It’s not uncommon for local public works crews to repair a pothole in early spring only to have to redo the job again and again as the asphalt patch wears away.
Now a team of five engineering students at the University of Rhode Island has developed a device that will compact the asphalt patch more effectively so the patch lasts three times longer than traditional methods.
The device, a vibrating compactor the size of a home vacuum cleaner, was created as the students’ senior capstone design project.
“A number of companies came in to class at the beginning of the year and presented projects for us to work on,” said Michael Maher, a mechanical engineering major from Wakefield who served as team leader for the project. “I had been taking a vibrations course that really interested me, so I picked the pothole project.”
Vibco Vibrators, a Richmond-based manufacturer of industrial vibrating equipment, asked the students to design a hand-held device that could be used by Department of Transportation and municipal road workers, as well as homeowners seeking to effectively compact small areas. The company provided the students with a vibrating motor and the metal plate that it sits on, but it was up to the students to design the rest.
“Our partnership with URI provides added value to engineering education and practice for both the students and our company,” said Vibco Vibrators President Karl Wadensten. “A spirit of mutual learning is important for young engineers to develop. They understand that their project has an impact on both the company and the general public. This prototype could save untold taxpayer dollars and improve the quality of our roads. We should all be proud of these young people.”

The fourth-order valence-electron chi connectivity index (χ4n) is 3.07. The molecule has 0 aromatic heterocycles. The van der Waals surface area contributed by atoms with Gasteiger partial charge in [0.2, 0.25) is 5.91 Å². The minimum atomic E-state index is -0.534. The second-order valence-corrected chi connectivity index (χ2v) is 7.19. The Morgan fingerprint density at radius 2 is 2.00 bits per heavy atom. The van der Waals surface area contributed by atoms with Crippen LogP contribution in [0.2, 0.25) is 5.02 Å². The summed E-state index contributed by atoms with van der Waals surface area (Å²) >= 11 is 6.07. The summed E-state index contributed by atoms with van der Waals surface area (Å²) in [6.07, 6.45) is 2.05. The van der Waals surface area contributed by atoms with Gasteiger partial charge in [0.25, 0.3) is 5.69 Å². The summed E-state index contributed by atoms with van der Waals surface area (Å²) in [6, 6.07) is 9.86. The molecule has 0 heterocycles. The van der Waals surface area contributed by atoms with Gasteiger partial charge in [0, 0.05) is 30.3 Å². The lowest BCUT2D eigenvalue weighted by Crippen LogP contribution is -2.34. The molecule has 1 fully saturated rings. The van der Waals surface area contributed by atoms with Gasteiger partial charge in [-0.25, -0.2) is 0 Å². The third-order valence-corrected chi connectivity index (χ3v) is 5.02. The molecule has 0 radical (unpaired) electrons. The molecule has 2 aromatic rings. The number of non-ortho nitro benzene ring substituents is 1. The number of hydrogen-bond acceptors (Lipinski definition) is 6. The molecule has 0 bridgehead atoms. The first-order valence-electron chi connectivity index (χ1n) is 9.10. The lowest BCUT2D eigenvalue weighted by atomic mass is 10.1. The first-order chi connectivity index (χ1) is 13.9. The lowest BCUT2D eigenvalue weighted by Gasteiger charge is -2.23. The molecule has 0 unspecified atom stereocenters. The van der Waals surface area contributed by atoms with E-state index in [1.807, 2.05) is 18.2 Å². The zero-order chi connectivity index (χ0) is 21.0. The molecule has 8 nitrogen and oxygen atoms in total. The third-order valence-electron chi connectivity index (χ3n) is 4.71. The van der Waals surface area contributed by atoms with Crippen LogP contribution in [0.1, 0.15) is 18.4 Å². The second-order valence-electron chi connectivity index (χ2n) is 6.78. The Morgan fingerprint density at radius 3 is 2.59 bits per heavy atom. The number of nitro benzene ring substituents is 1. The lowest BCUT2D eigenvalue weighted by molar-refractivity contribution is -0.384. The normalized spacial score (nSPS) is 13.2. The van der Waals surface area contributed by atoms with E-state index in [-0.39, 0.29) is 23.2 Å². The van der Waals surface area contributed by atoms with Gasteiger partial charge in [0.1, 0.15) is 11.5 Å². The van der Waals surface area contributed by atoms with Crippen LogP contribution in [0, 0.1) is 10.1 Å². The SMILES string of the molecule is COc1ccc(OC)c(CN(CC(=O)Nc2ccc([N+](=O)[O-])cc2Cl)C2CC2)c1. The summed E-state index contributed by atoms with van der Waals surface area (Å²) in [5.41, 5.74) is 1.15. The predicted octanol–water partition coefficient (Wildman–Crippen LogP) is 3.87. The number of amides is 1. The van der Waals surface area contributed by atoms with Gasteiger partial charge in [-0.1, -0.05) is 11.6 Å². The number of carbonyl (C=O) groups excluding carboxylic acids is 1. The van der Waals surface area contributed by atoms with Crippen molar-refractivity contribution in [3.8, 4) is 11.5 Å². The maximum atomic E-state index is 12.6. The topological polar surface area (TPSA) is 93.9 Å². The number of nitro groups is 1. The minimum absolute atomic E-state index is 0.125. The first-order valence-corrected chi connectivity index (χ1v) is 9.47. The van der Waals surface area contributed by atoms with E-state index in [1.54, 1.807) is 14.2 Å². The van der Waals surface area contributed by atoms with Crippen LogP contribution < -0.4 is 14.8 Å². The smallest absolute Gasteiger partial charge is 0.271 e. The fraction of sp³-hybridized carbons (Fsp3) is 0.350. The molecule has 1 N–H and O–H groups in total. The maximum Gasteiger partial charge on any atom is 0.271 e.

“Our main focus was to isolate the part that vibrates from the handle and battery system,” Maher said. He worked on the project with fellow engineering students Glenn Bautista of Providence, Shawn Fineout of Cumberland, Josh Lopes of Barrington and Tim Pheland of North Scituate.
Each of the students brainstormed 30 ideas for how to design the device, and then they picked five ideas to develop further. By the end of the fall semester, they had a prototype to test and refine.
“We based our design off the look of a vacuum cleaner, because you operate it with a similar arm motion,” Maher said. “Our first version was uncomfortable to operate because it shakes your arm a lot, so we looked into different types of rubber isolation mounts.”
The students talked to a company in Switzerland, but found their equipment was too expensive. They eventually found a way to keep the handle in one place while the motor and plate vibrated.
“You’re never going to get rid of all the vibration, but it’s much better than it was,” Maher said.
The students, all of whom will graduate from URI on May 20, have been invited by Vibco officials to make a presentation about their device to Wadensten in the coming weeks.
“They’ll take our ideas, make whatever changes they think are necessary, and they’ll put a price tag on it and try to sell it,” Maher said, noting that at an exhibition of student engineering projects last week, several people said they’d like to buy the device. “We got some interest at our showcase from people who said they wanted to use it to fix some holes in their driveway. So it definitely has good potential.”
Release courtesy of the URI Department of Communications and Marketing.
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